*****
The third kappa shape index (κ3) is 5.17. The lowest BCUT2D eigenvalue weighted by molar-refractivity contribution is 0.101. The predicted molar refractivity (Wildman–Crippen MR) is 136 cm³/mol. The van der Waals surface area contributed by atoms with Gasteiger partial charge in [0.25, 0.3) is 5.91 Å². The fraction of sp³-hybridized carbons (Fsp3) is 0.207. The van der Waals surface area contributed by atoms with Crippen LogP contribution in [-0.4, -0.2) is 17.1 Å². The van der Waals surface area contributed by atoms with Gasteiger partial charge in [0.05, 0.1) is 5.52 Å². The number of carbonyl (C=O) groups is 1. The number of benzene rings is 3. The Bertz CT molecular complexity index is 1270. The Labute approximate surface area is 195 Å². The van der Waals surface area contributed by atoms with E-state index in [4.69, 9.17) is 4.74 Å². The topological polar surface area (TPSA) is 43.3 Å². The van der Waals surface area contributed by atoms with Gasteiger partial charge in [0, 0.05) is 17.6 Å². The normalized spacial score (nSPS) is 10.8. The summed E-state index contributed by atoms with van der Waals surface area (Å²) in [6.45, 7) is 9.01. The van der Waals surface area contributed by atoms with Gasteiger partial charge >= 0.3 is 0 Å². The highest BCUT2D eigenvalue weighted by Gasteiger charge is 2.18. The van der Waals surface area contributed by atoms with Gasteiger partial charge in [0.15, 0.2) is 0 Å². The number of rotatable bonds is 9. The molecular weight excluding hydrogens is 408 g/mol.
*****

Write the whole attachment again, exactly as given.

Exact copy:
The third kappa shape index (κ3) is 5.17. The lowest BCUT2D eigenvalue weighted by molar-refractivity contribution is 0.101. The predicted molar refractivity (Wildman–Crippen MR) is 136 cm³/mol. The van der Waals surface area contributed by atoms with Gasteiger partial charge in [0.25, 0.3) is 5.91 Å². The fraction of sp³-hybridized carbons (Fsp3) is 0.207. The van der Waals surface area contributed by atoms with Crippen LogP contribution in [-0.4, -0.2) is 17.1 Å². The van der Waals surface area contributed by atoms with Gasteiger partial charge in [0.05, 0.1) is 5.52 Å². The number of carbonyl (C=O) groups is 1. The number of benzene rings is 3. The Bertz CT molecular complexity index is 1270. The Labute approximate surface area is 195 Å². The van der Waals surface area contributed by atoms with E-state index in [4.69, 9.17) is 4.74 Å². The topological polar surface area (TPSA) is 43.3 Å². The van der Waals surface area contributed by atoms with Gasteiger partial charge in [0, 0.05) is 17.6 Å². The normalized spacial score (nSPS) is 10.8. The summed E-state index contributed by atoms with van der Waals surface area (Å²) in [6.45, 7) is 9.01. The van der Waals surface area contributed by atoms with Gasteiger partial charge >= 0.3 is 0 Å². The highest BCUT2D eigenvalue weighted by Gasteiger charge is 2.18. The van der Waals surface area contributed by atoms with Gasteiger partial charge in [0.15, 0.2) is 0 Å². The number of rotatable bonds is 9. The molecular weight excluding hydrogens is 408 g/mol.